"I received a letter today, delivered by hand by 13 police officers in riot gear smashing in my front door accompanied by dogs, informing me that I had failed a drugs test. For which I take full responsibility.

I had been buying a homeopathic plant extract from the ice-cream van man after he recommended it to ease my sinus congestion. However I later found out that the free medication that came with my exceedingly expensive "Mr Whippy 99, just say double flake and I’ll know what you mean”, had another name of 'Charlie ', which I thought was a perfume, though the bulk of it was ground up worming tablets.

I have been advised that I will not be allowed to compete in the Australian Open, British Open or French Open (on the grounds that I have never played tennis) and the only Open I will be lucky to attend will be Ford Open Prison, but that will be unlikely due to the amount of medication found in my possession. I have also been advised that the only centre court I'll be seeing will be at the Old Bailey.

I feel betrayed by 'Ice Cream Dan’ and foolish for not noticing that the sinus powder was producing distinctive side effects that could not be put down to just becoming articulate in a gabbled way, interesting, entertaining and slightly less hungry.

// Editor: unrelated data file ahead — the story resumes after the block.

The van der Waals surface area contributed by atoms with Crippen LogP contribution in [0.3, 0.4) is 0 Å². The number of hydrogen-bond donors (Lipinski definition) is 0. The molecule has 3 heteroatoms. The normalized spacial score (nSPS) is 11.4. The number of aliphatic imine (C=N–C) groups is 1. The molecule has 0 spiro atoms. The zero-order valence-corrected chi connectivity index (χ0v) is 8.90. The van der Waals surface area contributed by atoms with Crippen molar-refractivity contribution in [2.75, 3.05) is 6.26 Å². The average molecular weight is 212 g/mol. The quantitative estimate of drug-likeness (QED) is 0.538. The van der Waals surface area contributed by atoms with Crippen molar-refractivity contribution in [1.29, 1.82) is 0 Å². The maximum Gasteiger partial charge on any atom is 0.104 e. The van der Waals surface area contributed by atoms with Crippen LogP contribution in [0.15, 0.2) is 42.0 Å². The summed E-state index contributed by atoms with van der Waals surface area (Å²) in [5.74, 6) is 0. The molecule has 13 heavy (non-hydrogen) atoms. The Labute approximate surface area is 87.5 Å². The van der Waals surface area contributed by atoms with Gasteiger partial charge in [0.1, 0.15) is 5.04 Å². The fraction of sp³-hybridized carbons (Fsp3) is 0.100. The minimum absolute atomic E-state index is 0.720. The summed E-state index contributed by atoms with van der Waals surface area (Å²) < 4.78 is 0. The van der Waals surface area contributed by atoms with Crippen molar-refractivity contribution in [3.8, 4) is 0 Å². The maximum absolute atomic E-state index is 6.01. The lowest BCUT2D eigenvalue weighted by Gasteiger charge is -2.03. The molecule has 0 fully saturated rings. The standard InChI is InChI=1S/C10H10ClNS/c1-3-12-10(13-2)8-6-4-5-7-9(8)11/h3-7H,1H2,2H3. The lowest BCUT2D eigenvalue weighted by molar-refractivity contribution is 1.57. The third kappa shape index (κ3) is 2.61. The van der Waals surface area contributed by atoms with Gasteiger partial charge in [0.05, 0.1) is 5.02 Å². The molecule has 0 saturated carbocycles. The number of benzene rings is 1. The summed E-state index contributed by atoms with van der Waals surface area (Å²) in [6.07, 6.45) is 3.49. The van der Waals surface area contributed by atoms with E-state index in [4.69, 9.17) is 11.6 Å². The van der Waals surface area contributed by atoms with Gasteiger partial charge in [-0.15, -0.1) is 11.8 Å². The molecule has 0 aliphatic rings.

I regret everything that I have done and can only apologise to my fans and those who have done everything to get me this far.

As the inflatable boy said to the inflatable headmaster in the inflatable school when he brought in a pin to ‘show and tell’, "I have not only let you down, I have let the whole school down but more importantly, I have let myself down".

Monday, 7 March 2016

Guide to trading 2016 markets


A simple guide to trading 2016 markets

- Pick a theme
- Trade to theme
- Re-peddle theme armed with price move to justify it.
- Algorithmic momentum trading models join in and the price accelerates.
- Assumption theme is correct because price is doing what would be expected if theme correct.
- Look for macro/stats/correlations/overlaying charts from history to support theme of theme.
- Pushes price further.